# Use WSL for data science and engineering¶

*Authored by Oliver Smith (oliver.smith@canonical.com) and edited by Edu Gómez Escandell (edu.gomez.escandell@canonical.com)*

WSL is an ideal platform to run your Linux workflows while using your Windows machines. Here we show an example of how to set up GNU octave and run a toy program.

First, you’ll need to set up Ubuntu on WSL, see here.

## GNU octave¶

ⓘ GNU Octave is software featuring a high-level programming language, primarily intended for numerical computations. Octave helps in solving linear and nonlinear problems numerically, and for performing other numerical experiments using a language that is mostly compatible with MATLAB. [GNU / Octave ]

We will use it to calculate and draw a beautiful Julia fractal. The goal here is to use Octave to demonstrate how WSLg works, not to go through the theory of fractals.

From an Ubuntu WSL terminal prompt run:

```
$ sudo apt update
$ sudo apt install -y octave
```

Then start the application:

```
$ octave --gui &
```

Do not forget the ampersand `&`

at the end of the line, so the application is started in the background and we can continue using the same terminal window.

In Octave, click on the `New script`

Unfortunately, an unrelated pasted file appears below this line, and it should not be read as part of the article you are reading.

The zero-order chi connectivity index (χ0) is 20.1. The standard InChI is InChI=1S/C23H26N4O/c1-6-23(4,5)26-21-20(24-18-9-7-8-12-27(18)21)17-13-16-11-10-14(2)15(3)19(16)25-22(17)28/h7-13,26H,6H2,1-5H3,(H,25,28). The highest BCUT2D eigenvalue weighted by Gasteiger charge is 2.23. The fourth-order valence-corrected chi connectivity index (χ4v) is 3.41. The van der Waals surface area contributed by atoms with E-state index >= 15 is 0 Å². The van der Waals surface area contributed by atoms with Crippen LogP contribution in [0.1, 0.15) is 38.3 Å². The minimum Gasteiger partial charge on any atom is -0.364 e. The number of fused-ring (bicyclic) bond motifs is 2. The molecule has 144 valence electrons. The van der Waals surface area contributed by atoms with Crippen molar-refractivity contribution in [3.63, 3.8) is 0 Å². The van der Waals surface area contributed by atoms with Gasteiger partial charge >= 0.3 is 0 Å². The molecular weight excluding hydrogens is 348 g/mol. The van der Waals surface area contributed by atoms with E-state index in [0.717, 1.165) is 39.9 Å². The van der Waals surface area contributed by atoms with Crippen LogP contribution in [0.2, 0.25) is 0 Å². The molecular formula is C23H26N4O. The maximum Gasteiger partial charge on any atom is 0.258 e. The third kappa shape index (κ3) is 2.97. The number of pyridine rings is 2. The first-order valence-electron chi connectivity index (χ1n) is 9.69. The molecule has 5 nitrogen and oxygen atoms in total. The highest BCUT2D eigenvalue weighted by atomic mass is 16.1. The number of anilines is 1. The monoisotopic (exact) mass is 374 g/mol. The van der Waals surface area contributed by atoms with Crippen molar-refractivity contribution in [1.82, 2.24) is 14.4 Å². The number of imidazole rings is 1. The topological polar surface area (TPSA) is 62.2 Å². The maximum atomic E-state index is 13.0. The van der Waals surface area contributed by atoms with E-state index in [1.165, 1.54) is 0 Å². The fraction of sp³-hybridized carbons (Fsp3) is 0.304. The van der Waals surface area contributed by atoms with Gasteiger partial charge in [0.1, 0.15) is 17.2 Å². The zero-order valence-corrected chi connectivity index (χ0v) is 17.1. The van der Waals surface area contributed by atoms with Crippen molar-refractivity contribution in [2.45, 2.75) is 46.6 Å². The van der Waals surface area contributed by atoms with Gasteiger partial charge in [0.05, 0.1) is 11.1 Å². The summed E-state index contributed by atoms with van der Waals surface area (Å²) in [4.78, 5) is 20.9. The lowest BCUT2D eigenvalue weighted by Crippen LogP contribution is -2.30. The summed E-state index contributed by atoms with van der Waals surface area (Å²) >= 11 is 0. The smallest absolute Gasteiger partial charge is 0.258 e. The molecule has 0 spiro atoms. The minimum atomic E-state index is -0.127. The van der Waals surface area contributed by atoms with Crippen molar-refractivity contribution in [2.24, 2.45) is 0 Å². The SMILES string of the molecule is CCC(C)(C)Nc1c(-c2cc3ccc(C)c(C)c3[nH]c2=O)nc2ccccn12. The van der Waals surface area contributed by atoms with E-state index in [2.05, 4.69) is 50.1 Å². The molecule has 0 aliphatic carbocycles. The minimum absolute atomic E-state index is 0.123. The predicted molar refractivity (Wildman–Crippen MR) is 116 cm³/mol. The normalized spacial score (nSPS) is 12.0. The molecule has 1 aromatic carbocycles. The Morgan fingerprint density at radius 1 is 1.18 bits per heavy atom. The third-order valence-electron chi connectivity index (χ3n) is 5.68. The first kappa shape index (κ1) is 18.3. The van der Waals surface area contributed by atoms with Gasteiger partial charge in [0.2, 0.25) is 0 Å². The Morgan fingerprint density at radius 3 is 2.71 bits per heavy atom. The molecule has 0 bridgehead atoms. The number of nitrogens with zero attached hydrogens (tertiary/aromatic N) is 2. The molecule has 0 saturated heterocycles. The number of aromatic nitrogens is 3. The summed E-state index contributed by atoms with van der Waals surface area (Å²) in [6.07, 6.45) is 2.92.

icon to open a new editor window and copy/paste the following code:

```
#{
Inspired by the work of Bruno Girin ([Geek Thoughts: Fractals with Octave: Classic Mandelbrot and Julia](http://brunogirin.blogspot.com/2008/12/fractals-with-octave-classic-mandelbrot.html))
Calculate a Julia set
zmin: Minimum value of c
zmax: Maximum value of c
hpx: Number of horizontal pixels
niter: Number of iterations
c: A complex number
#}
function M = julia(zmin, zmax, hpx, niter, c)
%% Number of vertical pixels
vpx=round(hpx*abs(imag(zmax-zmin)/real(zmax-zmin)));
%% Prepare the complex plane
[zRe,zIm]=meshgrid(linspace(real(zmin),real(zmax),hpx),
linspace(imag(zmin),imag(zmax),vpx));
z=zRe+i*zIm;
M=zeros(vpx,hpx);
%% Generate Julia
for s=1:niter
mask=abs(z)<2;
M(mask)=M(mask)+1;
z(mask)=z(mask).^2+c;
end
M(mask)=0;
end
```

This code is the function that will calculate the Julia set. Save it to a file named `julia.m`

. Since it is a function definition, the name of the file must match the name of the function.

Open a second editor window with the New Script button and copy and paste the following code:

```
Jc1=julia(-1.6+1.2i, 1.6-1.2i, 640, 128, -0.75+0.2i);
imagesc(Jc1)
axis off
colormap('default');
```

This code calls the function defined in `julia.m`

. You can later change the parameters if you want to explore the Julia fractal.

Save it to a file named `juliatest.m`

.

And finally, press the button **Save File and Run**.

After a few seconds, depending on your hardware and the parameters, a Julia fractal is displayed.

Like Octave, this window is displayed using WSLg completely transparently to the user.

Enjoy!